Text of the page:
Children must walk long distances to get to school

Children must walk long distances to get to school


Children who live in the Central Highlands of Papua have to walk very long distances to get to school every day, said an official of World Vision, Ardiyanto Parula. She gave the example of Kurulu, a sub-district in the district of Jayawijaya where the terrain is very difficult and there are no roads to use so children who live in the kampungs must walk to school.This often means walking a distance of anything between six and ten kilometres, she said.

In the Central Highlands which is high above sea level, the land is very steep, adding to the problems of walking the distance. However, for people living in these relatively isolated kampungs, the primary schools are mostly located in the more developed areas which are very far from the kampungs. 'The journey to school could take more than an hour.'

Sometimes because of the difficult terrain, the children take a short cut which can be even more difficult and dangerous.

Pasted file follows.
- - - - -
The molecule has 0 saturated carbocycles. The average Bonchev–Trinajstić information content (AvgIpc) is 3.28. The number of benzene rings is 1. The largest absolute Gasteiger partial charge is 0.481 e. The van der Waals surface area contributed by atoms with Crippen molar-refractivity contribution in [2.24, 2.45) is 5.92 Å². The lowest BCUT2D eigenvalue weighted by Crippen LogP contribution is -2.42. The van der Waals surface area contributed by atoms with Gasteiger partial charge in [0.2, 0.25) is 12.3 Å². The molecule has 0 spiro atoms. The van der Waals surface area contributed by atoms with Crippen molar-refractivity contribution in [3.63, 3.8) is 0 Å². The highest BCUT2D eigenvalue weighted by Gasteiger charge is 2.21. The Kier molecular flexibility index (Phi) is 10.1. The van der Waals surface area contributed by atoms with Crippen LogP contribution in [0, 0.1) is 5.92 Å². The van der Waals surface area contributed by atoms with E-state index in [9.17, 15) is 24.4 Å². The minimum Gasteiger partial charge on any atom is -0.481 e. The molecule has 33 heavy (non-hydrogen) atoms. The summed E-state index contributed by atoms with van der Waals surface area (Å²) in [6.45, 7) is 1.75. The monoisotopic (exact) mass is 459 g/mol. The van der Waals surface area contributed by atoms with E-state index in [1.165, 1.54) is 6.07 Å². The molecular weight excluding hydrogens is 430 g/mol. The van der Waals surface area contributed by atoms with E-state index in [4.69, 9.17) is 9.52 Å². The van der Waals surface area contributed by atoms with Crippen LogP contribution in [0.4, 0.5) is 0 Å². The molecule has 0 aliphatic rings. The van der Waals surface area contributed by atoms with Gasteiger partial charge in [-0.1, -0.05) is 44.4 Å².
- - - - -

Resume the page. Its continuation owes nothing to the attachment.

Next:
Although the children are very keen to go to school, the journey can be particularly hazardous when the weather is bad and there's a lot of rain which makes the ground very slippery and muddy. The rivers can overflow and flood the surrounding area, making the journey even worse. Under conditions like this, the schools cannot function because the teachers dont turn up.

These long distances often mean that the parents are not keen to let their children go to school, because of the possible dangers on the way. What often happens is that the children arrive back home having learned nothing because there were no teachers at the school. She said that teachers rarely go to schools in the interior because of these problems.

She said that although the children are very keen, the government pays very little attention to make sure that the community in general and the children in particular are assured of a decent education.

Abridged translation by Tapol